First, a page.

Excerpt from the Witchbreed Series Book One : In the Blood by R.L. Martinez
Agatha shook her head. “No, but—”
“Then, it’s not too late.” Oriabel turned to Millie. “Collect this foul linen and put it to boil then find me some fresh. I need a tea kettle of boiling water as well.” Millie nodded and gathered the bloodied sheets and rags. “Colin, go look after your children. They’re out in the yard.” Colin did not move, just wept silently. Oriabel came close and laid a hand on his arm. “You do nothing for her here. Go and comfort your children while we care for her.”
The tavern-keeper regarded her through tear-glazed eyes. “P… Please save her.”
“I will try.”
He left then with a last mournful look at his prostrate wife. Oriabel turned to the priest. “Ketrin Banks, perhaps a better place for prayer would be in the tavern with all of Lia’s family and friends. They need comfort and reassurance now.”
Ketrin glanced between her and Lia, his forehead creased with worry. “She must have the prayers for crossing over. She cannot find her way to the Odalay’s palace without them.”
“We are going to do our best to ensure neither she nor the child need those prayers tonight.” Oriabel held the door to the bedroom open for him. Ketrin nodded and left.
After he was gone, Oriabel turned on the midwife, her teeth gritted and angry heat spreading into her cheeks. “Agatha, pull yourself together and show me what herbs you’ve brought.”
Eyes still dazed, Agatha disengaged herself from the bed and went to stand near the small table where she’d laid out her implements and remedies. As soon as Oriabel drew close, her eyes hooked on a small vial of greenish-gold liquid. The label pasted on to the front read Angel Joy Root.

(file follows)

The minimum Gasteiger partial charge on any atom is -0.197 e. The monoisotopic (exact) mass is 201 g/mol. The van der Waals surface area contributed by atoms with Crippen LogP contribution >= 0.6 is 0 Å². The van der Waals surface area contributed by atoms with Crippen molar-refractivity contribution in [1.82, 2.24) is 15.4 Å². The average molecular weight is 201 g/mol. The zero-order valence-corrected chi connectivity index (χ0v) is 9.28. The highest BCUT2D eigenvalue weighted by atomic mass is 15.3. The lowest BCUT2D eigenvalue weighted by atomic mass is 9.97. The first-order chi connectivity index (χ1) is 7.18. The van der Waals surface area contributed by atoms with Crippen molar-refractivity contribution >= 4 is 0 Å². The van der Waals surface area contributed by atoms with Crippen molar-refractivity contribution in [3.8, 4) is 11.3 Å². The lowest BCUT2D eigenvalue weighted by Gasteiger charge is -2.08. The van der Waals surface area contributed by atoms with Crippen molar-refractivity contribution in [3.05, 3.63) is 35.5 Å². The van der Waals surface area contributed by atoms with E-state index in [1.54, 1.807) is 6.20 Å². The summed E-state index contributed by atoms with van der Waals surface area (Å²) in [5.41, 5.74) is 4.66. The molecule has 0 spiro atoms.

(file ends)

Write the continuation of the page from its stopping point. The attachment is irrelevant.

“Agatha, have you given this to Lia?” Oriabel demanded, snatching up the vial.
The midwife’s eyes widened. “She’s been havin’ some gloomy moods with this baby. It’s to lift her up a bit.”
“This thins the blood and does not allow it to clot properly. No wonder she’s hemorrhaging!”
Agatha’s black brows came down in a scowl. “Ridiculous! I’ve not given her anything harmful.”
Oriabel threw the vial down onto the table. “I don’t know where you learned herbology and I don’t care at this moment. I need muckweed from the pond by the green and I need it now.”
“Muckweed! What for?”
“Do you want me to give you a lesson or do you want to help me save this woman’s life?”
Agatha gaped at her for several moments, indignation making her face a hard mask. But Oriabel knew she was secretly relieved. If Lia died in Agatha’s care, the midwife’s reputation would suffer. Relief did not stop her from slamming the door behind her as she left, though.
Oriabel sighed and doused her hands with astringent to remove impurities then hurried to Lia. She placed one hand on Lia’s belly and one on the ooze of blood between the pregnant woman’s legs. Closing her eyes, she reached for her magic.
She increased the pressure of her hands, pushing her magic into Lia’s body to find the source of trouble. In her mind’s eye, she saw the baby trapped inside Lia’s contracting womb by a large growth at the entrance to the birth canal. The constant pressure of Lia’s pushing, no doubt encouraged by Dame Agatha, had caused the laboring mother to tear and hemorrhage. She could feel the tiny heartbeat of the child slowing, a sure sign of its distress.